The price of U.S. oil crashed into negative for the first time in history in April 2020 as demand dried up and producers paid buyers to take barrels off their hands.
The cost to have a barrel of U.S. crude delivered plummeted to negative $37.63. It was at roughly $60 at the start of the year.
AOC removed the post but still used the economic collapse to plug her Green New Deal
‘You absolutely love to see it,’ Ocasio-Cortez replied to a post which said: ‘Oil prices now at ‘negative values,’ meaning oil producers have to pay people to take it off their hands and store it because when demand plunges (like now), that is less expensive for them than building more storage and/or shutting wells down.’
Representative Jodey Arrington, a Republican from Texas, hit back: ‘I don’t ‘love to see’ oil & gas workers & their rural communities suffering as a result of this devastating price collapse, @AOC.
‘Places like West Texas & hard-working men & women in the oil patch power the bright lights of NYC… including the hospitals!’
20. Flogging socialist merchandise
AOC was mocked in December for selling a $58 sweatshirt with the slogan ‘tax the rich’.
The socialist, who enjoys a six-figure congressional income, shared a link to the jersey writing: ‘Preorders are open now. As always, made in the US with dignified, union jobs paying living wages.’
The democratic socialist, 31, who enjoys a six-figure congressional income, shared a link to the now sold out jersey
But the cost of the blue sweater was noted by many online, particularity given AOC has become one of the most well-known voices of the American left.
Author and podcaster Ben Shapiro wrote: ‘Only the rich can afford this idiotic sweatshirt.’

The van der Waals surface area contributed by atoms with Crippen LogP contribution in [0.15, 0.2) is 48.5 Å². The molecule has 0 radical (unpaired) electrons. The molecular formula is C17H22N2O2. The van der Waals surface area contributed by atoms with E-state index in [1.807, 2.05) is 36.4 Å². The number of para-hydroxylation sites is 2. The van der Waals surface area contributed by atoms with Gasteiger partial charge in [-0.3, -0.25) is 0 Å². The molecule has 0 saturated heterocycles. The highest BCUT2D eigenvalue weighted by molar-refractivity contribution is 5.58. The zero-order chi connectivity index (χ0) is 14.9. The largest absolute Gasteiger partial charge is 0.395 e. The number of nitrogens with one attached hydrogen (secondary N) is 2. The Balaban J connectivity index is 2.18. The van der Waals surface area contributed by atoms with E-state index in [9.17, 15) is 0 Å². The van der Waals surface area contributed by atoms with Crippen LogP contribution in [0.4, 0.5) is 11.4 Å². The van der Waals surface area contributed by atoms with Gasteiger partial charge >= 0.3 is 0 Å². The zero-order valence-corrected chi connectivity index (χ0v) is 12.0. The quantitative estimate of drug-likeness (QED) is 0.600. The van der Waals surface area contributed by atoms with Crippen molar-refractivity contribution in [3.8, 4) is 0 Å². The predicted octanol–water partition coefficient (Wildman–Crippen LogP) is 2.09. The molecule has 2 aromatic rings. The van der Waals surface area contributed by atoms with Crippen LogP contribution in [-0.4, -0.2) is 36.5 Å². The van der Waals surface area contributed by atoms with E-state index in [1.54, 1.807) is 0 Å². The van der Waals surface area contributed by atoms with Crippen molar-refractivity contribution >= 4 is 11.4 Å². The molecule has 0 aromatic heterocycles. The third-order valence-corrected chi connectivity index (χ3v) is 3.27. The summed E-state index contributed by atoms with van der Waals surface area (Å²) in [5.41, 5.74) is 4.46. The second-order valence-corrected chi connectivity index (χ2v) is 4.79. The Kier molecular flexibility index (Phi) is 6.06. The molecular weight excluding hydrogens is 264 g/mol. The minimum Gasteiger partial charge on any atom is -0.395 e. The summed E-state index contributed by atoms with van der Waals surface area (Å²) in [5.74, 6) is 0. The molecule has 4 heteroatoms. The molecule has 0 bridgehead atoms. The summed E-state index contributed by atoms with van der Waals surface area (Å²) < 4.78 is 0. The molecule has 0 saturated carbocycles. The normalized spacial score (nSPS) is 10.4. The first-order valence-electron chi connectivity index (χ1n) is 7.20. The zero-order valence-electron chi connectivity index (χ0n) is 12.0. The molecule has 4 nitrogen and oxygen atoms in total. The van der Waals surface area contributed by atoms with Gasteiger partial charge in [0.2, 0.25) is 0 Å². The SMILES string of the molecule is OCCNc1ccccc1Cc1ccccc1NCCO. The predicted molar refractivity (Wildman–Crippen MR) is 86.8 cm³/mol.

Others noted the pricey piece was the ‘most AOC thing ever’ and said they ‘couldn’t afford’ the clothing.
She later hit back, saying the cost is justified because ‘we don’t use slave-wage labour’.
21. Generation games
AOC sparked fierce backlash with ‘tone-deaf’ comments about young Americans being more ‘informed’ and ‘willing to go to the streets’ to protest than older generations
The New York Democrat boldly praised ‘badass’ millennials and Gen Z-ers in an Instagram Live video in August 2019 after a viewer asked her if the ‘new generation’ is ‘too delicate’.
As clips from her lengthy response made the rounds on social media, critics accused her of insulting older Americans and senselessly crediting her generation with inventing political protest.
Ocasio-Cortez was slammed for overlooking some of the most influential movements in American history, such as the Vietnam War protests and push for racial equality in the 1960s.
During the livestream Ocasio-Cortez stated that she didn’t ‘want to paint everybody with a broad brush’ before making a number of statements that did just that.
‘I think young people are more informed and dynamic than their predecessors,’ she said of her peers.
‘I think they’re profoundly courageous, because they’re willing to puncture more taboos and have conversations that, frankly, older generations sometimes struggle to have.’
Alexandria Ocasio-Cortez sparked fierce backlash when she asserted that young Americans are ‘more informed’ and ‘willing to go to the streets’ to protest than older generations
She continued: ‘I think this new generation is very profound and very strong and very brave, because they’re actually willing to go to the streets. How ’bout that?
‘Previous generations have just assumed that [the] government’s got it. Let me tell you something: You are the government. As a democracy, we the people means you.’
Ocasio-Cortez also asserted that younger generations have a better understanding of history than previous ones.
‘They actually take time to read and understand our history, the history of the labour movement, history of civil rights, history of economics, history of the United States, history of colonialism, and they’re not afraid to have those conversations,’ she said.
22. ‘Surge’ of criticism
The left-wing darling was criticised after telling her supporters to stop calling the record number of migrants arriving at the border a ‘surge’, as it places the crisis in a ‘militaristic frame’.
During a lengthy Instagram Live session in March this year, AOC implored people to exercise caution with how they described the border crisis.